WASHINGTON, March 23 (UPI) -- A group of science-loving Girl Scouts called the Supergirls dominated Monday's White House Science Fair -- and captured the president's heart -- showing off their Lego-block robot programmed to turn the pages of books for disabled people.
The fifth annual White House Science Fair featured three dozen exhibits, comprising the efforts of more than 100 students from 30 different states. Several projects featured robots, one of which was able to throw and catch balls.
"The robots I see keep getting smarter every year," Obama told reporters. "We are keeping an eye on that, by the way. You're on notice, Skynet."
One participant, a teen girl from Arizona, shared an algorithm she designed to help identify new potential Ebola drugs. Another high school student, a young man from New York with congenital scoliosis, presented a self-designed medical device -- a spinal implant that expands over time.
As the New York Times reported, the president was both charmed and impressed by the young scientists.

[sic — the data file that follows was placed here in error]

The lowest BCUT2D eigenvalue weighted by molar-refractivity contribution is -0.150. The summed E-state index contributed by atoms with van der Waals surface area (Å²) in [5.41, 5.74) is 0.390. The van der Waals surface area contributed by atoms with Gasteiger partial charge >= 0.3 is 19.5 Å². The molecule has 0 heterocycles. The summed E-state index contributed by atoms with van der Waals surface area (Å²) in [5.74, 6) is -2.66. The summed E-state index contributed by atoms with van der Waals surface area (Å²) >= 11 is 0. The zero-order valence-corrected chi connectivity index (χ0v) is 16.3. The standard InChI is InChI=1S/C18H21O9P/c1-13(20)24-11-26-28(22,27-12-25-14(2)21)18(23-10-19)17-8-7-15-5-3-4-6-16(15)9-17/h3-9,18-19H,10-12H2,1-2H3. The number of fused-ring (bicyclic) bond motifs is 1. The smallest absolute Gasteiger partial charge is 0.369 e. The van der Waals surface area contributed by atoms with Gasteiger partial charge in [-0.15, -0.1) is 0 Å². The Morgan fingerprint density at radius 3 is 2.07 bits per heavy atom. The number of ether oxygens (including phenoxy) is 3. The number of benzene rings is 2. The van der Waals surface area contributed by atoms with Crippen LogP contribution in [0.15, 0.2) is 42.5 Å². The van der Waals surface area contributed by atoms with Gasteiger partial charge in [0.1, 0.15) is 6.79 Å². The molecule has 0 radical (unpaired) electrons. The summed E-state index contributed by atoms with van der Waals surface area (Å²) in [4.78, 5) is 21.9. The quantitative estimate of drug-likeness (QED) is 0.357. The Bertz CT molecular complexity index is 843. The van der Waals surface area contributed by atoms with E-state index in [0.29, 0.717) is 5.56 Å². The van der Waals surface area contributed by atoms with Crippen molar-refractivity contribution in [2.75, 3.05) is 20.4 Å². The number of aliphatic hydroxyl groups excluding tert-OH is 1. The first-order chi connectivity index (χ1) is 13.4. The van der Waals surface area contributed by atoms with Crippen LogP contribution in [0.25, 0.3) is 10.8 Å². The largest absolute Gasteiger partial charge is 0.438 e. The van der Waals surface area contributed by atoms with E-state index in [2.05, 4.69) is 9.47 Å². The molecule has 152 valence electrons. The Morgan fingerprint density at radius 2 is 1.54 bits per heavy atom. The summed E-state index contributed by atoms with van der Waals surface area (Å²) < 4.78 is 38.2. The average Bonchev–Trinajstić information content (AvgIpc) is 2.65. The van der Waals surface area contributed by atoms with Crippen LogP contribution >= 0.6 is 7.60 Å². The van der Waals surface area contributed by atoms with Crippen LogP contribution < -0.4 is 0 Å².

Obama warmly recalled how one of the Supergirls reminded him their robot was only a "prototype."
"Have you ever had a brainstorming session yourself?" another participant asked Obama. After laughing, the president replied: "health care."
The event is an effort by the White House to showcase the government's commitment to STEM education programming. In addition to showcasing America's budding scientific talent, it gave the White House the chance to announce some $240 million in new STEM funding, including a $150 million philanthropic effort and a $90 million program geared toward underserved youth.